McCowen et al.Nutritional Support  In a prospective randomized study. . 70 g/day protein) compared to standard feeding. 50%) Lower mortality (9% vs. 16%) In patients randomized to hypocaloric (1000 kcal/day. reported: – – – Fewer infections (approximatelY 30% vs.

Nutritional Support    In a prospective randomized study. Patients receiving moderate intake (approximately 60% of calculated intake). Taylor and colleagues reported lower mortality. pneumonia and total infections. length of stay. complications. Compared to patients receiving low intake (37% of calculated intakes). .

Nutritional Support  Most evidence suggests that intake in the mid range seems to be associated with the best outcomes in critically ill patients. .

Nutritional Support  Based upon available evidence. based on the following: – – Begin feeding early (within 24 hours of admission) Calculate needs based on current practice:     Calories: 25 kcal/kg/day Protein: 1.5 g/kg/day (20%-25% of total kcals) Lipid: 30%-40% of total kcals Carbohydrate: 35%-50% of total kcals . nutritional management of patients with sepsis.2-1.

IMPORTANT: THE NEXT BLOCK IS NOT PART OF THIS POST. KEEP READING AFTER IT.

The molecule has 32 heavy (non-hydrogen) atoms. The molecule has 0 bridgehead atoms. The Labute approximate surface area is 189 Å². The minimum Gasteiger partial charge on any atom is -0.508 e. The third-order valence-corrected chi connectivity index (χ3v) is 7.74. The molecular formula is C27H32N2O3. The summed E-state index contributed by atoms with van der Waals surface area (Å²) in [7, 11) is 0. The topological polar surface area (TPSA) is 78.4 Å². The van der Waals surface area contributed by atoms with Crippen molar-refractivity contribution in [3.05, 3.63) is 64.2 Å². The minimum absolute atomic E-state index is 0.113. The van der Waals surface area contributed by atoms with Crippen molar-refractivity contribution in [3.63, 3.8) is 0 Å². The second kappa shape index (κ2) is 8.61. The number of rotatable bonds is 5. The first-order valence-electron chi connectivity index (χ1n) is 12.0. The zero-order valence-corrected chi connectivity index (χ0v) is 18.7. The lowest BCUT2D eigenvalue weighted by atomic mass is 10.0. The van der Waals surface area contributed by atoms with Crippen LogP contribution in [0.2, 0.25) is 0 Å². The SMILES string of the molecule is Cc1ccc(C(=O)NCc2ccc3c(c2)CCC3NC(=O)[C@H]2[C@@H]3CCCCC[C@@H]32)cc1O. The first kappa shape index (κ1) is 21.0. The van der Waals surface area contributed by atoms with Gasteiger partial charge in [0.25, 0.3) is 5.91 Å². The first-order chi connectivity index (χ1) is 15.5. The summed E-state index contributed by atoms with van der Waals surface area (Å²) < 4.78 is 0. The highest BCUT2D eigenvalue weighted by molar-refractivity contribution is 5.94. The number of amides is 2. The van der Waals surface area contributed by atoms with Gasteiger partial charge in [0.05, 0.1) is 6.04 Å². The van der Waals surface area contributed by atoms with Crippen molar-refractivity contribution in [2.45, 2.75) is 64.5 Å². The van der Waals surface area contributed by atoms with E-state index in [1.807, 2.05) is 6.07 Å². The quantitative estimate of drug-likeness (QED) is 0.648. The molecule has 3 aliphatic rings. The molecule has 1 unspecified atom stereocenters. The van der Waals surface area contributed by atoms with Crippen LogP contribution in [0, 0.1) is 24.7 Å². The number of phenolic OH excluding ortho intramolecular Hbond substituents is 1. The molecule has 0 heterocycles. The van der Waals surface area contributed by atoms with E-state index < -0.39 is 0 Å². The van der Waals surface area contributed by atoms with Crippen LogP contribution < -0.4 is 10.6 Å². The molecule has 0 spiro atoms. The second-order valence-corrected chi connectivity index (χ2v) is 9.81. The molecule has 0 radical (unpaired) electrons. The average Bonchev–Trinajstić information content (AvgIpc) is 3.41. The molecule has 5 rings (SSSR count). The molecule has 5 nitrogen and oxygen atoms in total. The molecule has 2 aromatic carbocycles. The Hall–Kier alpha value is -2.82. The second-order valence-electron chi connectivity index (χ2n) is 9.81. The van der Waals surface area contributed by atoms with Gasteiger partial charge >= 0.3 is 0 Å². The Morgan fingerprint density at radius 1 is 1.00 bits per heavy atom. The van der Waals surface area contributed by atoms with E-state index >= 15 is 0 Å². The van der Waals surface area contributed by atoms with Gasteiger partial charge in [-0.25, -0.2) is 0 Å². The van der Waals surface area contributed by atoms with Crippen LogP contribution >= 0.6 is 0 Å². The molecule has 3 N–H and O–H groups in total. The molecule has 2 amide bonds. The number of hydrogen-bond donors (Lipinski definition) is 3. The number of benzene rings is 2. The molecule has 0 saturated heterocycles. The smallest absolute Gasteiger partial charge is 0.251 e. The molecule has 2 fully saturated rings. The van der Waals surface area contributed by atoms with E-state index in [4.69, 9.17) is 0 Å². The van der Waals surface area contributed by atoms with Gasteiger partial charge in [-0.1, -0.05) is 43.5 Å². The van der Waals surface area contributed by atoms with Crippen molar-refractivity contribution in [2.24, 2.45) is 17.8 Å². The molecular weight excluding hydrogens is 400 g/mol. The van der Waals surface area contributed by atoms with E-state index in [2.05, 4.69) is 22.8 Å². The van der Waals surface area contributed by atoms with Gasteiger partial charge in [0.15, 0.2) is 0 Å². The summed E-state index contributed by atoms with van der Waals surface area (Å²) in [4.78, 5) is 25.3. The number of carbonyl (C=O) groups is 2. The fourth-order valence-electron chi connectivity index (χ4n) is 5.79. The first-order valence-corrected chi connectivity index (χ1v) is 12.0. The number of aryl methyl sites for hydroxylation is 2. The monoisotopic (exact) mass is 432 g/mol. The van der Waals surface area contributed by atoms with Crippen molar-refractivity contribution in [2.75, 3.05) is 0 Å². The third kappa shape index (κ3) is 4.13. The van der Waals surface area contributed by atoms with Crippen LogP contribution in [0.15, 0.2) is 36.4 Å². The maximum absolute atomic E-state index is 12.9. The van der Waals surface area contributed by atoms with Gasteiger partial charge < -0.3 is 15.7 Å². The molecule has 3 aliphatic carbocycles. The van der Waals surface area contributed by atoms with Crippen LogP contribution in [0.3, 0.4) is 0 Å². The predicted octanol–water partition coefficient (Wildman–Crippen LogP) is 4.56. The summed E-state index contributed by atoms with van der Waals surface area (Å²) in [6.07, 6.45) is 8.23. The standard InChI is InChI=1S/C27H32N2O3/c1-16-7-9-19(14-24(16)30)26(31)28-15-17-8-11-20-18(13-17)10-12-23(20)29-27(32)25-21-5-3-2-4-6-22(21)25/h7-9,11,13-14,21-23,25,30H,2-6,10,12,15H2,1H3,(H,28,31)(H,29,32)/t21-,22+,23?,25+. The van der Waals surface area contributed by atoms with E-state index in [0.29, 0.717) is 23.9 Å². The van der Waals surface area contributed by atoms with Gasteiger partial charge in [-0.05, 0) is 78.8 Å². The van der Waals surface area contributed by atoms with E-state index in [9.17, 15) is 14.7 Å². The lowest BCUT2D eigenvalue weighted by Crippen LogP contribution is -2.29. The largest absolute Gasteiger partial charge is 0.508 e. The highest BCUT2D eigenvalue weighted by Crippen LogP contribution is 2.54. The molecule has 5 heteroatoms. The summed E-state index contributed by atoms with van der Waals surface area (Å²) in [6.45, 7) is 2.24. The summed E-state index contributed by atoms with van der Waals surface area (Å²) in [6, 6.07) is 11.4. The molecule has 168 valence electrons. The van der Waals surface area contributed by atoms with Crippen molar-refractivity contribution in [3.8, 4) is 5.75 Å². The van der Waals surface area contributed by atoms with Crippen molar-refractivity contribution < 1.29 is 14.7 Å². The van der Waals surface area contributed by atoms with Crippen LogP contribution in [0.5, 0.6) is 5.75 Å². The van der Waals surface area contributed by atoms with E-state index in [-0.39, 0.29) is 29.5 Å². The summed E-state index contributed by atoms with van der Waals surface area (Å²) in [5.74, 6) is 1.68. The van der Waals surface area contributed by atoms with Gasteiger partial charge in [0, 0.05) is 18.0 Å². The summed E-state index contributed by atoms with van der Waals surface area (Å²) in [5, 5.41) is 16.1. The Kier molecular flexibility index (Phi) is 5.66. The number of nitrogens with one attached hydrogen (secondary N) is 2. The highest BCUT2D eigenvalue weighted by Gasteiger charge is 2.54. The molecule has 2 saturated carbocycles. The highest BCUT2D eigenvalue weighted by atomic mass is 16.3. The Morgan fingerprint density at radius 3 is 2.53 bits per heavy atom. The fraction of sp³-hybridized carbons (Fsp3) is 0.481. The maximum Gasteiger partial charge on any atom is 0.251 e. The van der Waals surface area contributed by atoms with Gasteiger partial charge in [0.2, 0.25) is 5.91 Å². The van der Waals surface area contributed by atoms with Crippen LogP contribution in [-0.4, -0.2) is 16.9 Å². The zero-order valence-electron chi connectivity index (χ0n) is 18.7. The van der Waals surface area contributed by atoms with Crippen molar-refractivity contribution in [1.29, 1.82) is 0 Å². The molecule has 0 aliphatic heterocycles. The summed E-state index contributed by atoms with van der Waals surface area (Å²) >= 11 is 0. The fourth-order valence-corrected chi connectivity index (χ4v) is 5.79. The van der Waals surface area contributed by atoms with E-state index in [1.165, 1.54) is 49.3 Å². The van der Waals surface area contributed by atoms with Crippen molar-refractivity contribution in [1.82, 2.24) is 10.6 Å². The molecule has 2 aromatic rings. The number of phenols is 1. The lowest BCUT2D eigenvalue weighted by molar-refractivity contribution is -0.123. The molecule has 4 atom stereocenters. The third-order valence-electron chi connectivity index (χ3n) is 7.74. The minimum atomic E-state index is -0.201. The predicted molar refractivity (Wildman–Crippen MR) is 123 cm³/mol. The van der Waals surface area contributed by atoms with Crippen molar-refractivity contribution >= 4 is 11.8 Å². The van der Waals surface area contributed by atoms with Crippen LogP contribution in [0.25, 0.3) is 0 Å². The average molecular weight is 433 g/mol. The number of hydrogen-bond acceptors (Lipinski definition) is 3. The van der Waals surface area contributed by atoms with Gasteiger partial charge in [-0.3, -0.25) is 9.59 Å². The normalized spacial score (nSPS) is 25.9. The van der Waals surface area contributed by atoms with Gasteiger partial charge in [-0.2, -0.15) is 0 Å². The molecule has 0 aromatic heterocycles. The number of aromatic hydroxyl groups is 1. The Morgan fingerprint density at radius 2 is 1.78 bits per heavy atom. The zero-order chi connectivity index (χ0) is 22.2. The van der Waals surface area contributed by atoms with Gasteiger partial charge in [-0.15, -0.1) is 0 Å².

the following are reasonable guidelines: – – – – Begin feeding early (within 245 hours of admission) Strive to provide 33%-66% of calculated needs Maintain this level of moderate underfeeding for three to five days As the patient improves.Nutritional Support  If patient is considered a candidate for permissive underfeeding. advance feeding to the 100% of calculated requirements over the next three to five days. as tolerated .

et al. Crit Care Med 1999. Crit Care Med 2000.References    Dickerson RN. 18:241 McCowen KC. Nutrition 2002. 27:2525 . 28:3606 Taylor SJ. et al. Sternberg J. Friel C. Kudsk KA. Boschert KJ. Jewkes C. et al. Fettes SB.

Thank You JoeBob Kirk D.O. .